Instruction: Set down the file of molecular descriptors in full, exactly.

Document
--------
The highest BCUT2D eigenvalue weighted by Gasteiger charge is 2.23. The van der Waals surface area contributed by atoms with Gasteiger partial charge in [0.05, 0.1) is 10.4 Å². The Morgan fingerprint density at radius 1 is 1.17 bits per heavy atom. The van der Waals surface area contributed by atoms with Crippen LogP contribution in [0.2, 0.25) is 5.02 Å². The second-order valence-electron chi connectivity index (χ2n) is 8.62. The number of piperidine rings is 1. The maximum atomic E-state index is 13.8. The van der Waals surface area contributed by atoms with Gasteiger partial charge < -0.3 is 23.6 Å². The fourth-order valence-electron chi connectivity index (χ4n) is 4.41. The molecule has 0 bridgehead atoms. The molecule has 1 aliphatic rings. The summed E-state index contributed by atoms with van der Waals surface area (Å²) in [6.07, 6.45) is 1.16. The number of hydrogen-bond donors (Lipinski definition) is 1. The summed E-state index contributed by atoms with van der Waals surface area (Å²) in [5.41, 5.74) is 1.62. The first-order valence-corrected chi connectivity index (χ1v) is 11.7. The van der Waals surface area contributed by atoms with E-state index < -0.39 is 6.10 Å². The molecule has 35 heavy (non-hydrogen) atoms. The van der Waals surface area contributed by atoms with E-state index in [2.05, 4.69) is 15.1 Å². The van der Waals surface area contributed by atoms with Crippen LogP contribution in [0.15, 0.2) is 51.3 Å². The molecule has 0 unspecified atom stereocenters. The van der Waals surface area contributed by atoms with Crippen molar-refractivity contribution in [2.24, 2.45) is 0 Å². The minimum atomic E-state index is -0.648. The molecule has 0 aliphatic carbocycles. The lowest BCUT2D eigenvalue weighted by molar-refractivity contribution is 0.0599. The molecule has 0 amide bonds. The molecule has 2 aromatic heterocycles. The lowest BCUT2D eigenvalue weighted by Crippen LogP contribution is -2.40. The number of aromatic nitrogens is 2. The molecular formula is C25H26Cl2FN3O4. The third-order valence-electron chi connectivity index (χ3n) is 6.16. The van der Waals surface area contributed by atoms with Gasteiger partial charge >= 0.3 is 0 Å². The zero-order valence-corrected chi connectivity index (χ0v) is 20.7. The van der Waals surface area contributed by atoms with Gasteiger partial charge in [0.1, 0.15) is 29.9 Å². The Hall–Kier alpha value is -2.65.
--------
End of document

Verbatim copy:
The highest BCUT2D eigenvalue weighted by Gasteiger charge is 2.23. The van der Waals surface area contributed by atoms with Gasteiger partial charge in [0.05, 0.1) is 10.4 Å². The Morgan fingerprint density at radius 1 is 1.17 bits per heavy atom. The van der Waals surface area contributed by atoms with Crippen LogP contribution in [0.2, 0.25) is 5.02 Å². The second-order valence-electron chi connectivity index (χ2n) is 8.62. The number of piperidine rings is 1. The maximum atomic E-state index is 13.8. The van der Waals surface area contributed by atoms with Gasteiger partial charge < -0.3 is 23.6 Å². The fourth-order valence-electron chi connectivity index (χ4n) is 4.41. The molecule has 0 bridgehead atoms. The molecule has 1 aliphatic rings. The summed E-state index contributed by atoms with van der Waals surface area (Å²) in [6.07, 6.45) is 1.16. The number of hydrogen-bond donors (Lipinski definition) is 1. The summed E-state index contributed by atoms with van der Waals surface area (Å²) in [5.41, 5.74) is 1.62. The first-order valence-corrected chi connectivity index (χ1v) is 11.7. The van der Waals surface area contributed by atoms with E-state index < -0.39 is 6.10 Å². The molecule has 35 heavy (non-hydrogen) atoms. The van der Waals surface area contributed by atoms with E-state index in [2.05, 4.69) is 15.1 Å². The van der Waals surface area contributed by atoms with Crippen LogP contribution in [0.15, 0.2) is 51.3 Å². The molecule has 0 unspecified atom stereocenters. The van der Waals surface area contributed by atoms with Crippen molar-refractivity contribution in [2.24, 2.45) is 0 Å². The minimum atomic E-state index is -0.648. The molecule has 0 aliphatic carbocycles. The lowest BCUT2D eigenvalue weighted by molar-refractivity contribution is 0.0599. The molecule has 0 amide bonds. The molecule has 2 aromatic heterocycles. The lowest BCUT2D eigenvalue weighted by Crippen LogP contribution is -2.40. The number of aromatic nitrogens is 2. The molecular formula is C25H26Cl2FN3O4. The third-order valence-electron chi connectivity index (χ3n) is 6.16. The van der Waals surface area contributed by atoms with Gasteiger partial charge >= 0.3 is 0 Å². The zero-order valence-corrected chi connectivity index (χ0v) is 20.7. The van der Waals surface area contributed by atoms with Gasteiger partial charge in [0.1, 0.15) is 29.9 Å². The Hall–Kier alpha value is -2.65.